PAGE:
- Panther’s employees were a pleasure to deal with and produced a high-quality product made with outstanding materials and craftsmanship, among other things.
- Photograph by Bill Rainford (2016, used with permission).
” width=”225″ height=”300″ width=”225″ height=”300″ srcset=srcset=srcset “h=300 225 watts, h=600 450 watts, h=150 113 watts ” sizes=” sizes=” sizes=” sizes=” sizes=” (max-width: 225px) 225px, 100vw, 100vw “>The project begins with the wood supplier, in this case Highland Hardwoods, who happens to be one of my favorites.
- It all starts with your wood supply, just like any other decent woodworking job.
- Using a hand plane, I removed the mill markings from the parts after ripping them to rough size, power planed and joined each of the pieces, and then removed the mill marks from the pieces.
- Photograph by Bill Rainford (2016, used with permission).
- The middle of the tent is supported by a bigger beam that is 12.5″ long and approximately 2″x4″ in size, with a rounded over top.
- Stock is being pulled down to size and then planed by hand in this photo.
- Photograph by Bill Rainford (2016, used with permission).
- Taking the top of the beam in a circle.” data-medium-file = data-medium-file “The stock is being torn down to size and hand planed.
- Taking the top of the beam in a circle.” The stock is being torn down to size and then hand planed.
- Taking the top of the beam in a circle.
- Making stop chamfers on all of the posts is a good idea.
data-medium-file=” data-large-file=” src=” h=225″ alt=”Creating stop chamfers on all of the posts.” data-large-file=” src=” h=225″ alt=”Creating stop chamfers on all of the posts.” width=”300″ height=”225″ srcset=” h=225 300w, h=450 600w, h=113 150w” width=”300″ height=”225″ srcset=” h=225 300w, h=450 600w, h=113 150w” height=”225″ width=”300″ height=”225″ Creating stop chamfers on all of the posts with a width of 100vw and a height of 300px.
- After that, I cleaned up any mill marks from the routing.
- The shaping process is complete.
- ” data-image-caption=” The shaping process has been completed.” data-medium-file=” data-large-file=” src=” h=300″ alt=”Shaping finished.” data-large-file=” src=” h=300″ alt=”Shaping completed.” shape is completed.
- The next step was to cut 3/8′′ metal rods to approximately 6′′ in length for each of the six-foot posts.
- Rods were cut with a metal cut-off saw and the edges were ground back with a slow-speed grinding machine.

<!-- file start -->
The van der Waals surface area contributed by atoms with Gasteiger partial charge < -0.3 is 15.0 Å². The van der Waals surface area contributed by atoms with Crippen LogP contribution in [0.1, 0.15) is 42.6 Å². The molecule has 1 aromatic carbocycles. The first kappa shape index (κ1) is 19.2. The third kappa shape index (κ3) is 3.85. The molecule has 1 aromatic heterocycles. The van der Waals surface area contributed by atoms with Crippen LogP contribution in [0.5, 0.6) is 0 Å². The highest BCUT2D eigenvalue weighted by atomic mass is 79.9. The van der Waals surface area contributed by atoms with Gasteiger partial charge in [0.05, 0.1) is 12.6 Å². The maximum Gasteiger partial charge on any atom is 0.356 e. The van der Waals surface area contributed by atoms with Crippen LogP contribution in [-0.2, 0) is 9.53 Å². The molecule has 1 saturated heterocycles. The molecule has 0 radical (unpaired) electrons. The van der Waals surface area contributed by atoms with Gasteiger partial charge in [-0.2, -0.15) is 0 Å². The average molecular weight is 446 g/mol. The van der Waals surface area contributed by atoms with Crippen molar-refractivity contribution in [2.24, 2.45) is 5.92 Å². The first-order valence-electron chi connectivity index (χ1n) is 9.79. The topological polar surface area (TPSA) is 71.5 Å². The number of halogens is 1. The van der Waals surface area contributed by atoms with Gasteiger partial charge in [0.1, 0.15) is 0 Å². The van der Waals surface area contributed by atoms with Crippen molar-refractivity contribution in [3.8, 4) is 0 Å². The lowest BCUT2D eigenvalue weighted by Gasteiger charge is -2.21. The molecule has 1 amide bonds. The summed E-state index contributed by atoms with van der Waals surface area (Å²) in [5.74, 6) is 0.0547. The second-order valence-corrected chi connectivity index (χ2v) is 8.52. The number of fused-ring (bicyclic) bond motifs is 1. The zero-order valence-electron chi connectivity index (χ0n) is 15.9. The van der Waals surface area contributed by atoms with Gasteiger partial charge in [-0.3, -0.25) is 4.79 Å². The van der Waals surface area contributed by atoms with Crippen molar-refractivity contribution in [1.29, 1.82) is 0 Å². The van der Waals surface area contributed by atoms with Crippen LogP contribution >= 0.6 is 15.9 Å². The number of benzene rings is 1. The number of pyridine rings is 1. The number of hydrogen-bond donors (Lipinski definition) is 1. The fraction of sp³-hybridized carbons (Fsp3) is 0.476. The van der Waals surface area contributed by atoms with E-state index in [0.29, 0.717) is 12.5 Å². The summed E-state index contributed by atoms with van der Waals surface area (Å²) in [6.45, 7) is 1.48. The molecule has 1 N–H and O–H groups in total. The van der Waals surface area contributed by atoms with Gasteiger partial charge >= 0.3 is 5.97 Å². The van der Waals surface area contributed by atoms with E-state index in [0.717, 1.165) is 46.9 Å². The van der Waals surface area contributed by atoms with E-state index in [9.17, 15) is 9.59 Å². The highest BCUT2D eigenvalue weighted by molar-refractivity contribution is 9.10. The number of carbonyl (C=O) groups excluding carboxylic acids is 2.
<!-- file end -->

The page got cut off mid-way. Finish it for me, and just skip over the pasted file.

- “With a metal cutoff saw and a moderate speed grinder, the rods were cut to length.
- I used a moderate speed grinder to round over the ends and corners of the rods after they had been cut using an abrasive cut off wheel.
(Photo courtesy of Bill Rainford, 2016)” data-image-caption=”Ground rods for all of the lower posts” data-image-caption=”” data-medium-file = data-medium-file “data-large-file=” src=” h=186″ alt=”Ground rods for all of the lower posts” data-large-file=” src=” h=186″ ” width=”300″ height=”186″ srcset=” h=186 300w, h=372 600w, h=93 150w” sizes=”(max-width: 300px) 100vw, 300px” height=”186″ width=”300″ height=”186″ srcset=” h=186 300w, h=372 600w, h=93 150w” height=”186″ width=”300″ height=”186″ “Ground rods for all of the lower posts have been installed.
Considering that the mild steel rods from the hardware store are susceptible to rusting and have a somewhat contemporary appearance, I cleaned them with alcohol before applying Super Blue (also known as Gun Blue) to the ends of the rods that would be visible.
Additionally, I’d recommend sealing it after that, with a clear lacquer or similar transparent film finish that won’t react with the metal if possible.
Photograph by Bill Rainford (2016, used with permission).
” png-medium=” png-large-file=” src=” h=300″ width=”225″ height=”300″ srcset=” h=300 225w,h=600 450w,h=150 113w,h=600 450w,h=150 113w” sizes=”h=300 225w,h=600 450w,h=150 113w” height=”300″ width=”225″ height=”300″ srcset=” h=300 225w,h=600 450w,h=150 113w”” (max-width: 225px) 225px, 100vw, 100vw” Making use of Gun Blue to give the rods a black patina is a good idea.
- The posts are the focal point of the marking.
- data-large-file=” src=” h=300″ alt=”The posts are the focal point of the marking.” the maximum width is 225 pixels, the maximum height is 300 pixels, and the maximum width is 150 pixels.
- In addition, I used a doweling jig to keep the drill bit straight while I drilled into the ends of each of the four posts.
- Photograph by Bill Rainford (2016, used with permission).
- ” Height is 225 inches and the breadth is 300 inches.
- Drilling as deep as possible using the jig is accomplished by using the drill (top tool in figure below).
- A bit with an adequately adjusted stop collar is used to finish the hole by the impactor (lower tool in photo below), which is seen in the bottom tool.
a drill that was used to drill most of the way through the doweling jig.
Photograph by Bill Rainford (2016, used with permission).
(Lower) Impactor (or second drill) with bit and stop collar is used to finish the hole to the correct depth and close the hole.
an upper drill (Lower) Impactor (or second drill) with bit and stop collar is used to finish the hole to the correct depth and close the hole.
an upper drill (Lower) Impactor (or second drill) with bit and stop collar is used to finish the hole to the correct depth and close the hole.
(Make certain that the blackened end is visible.) In an ideal situation, you would use a high-quality epoxy, such as the West System 2 part epoxy.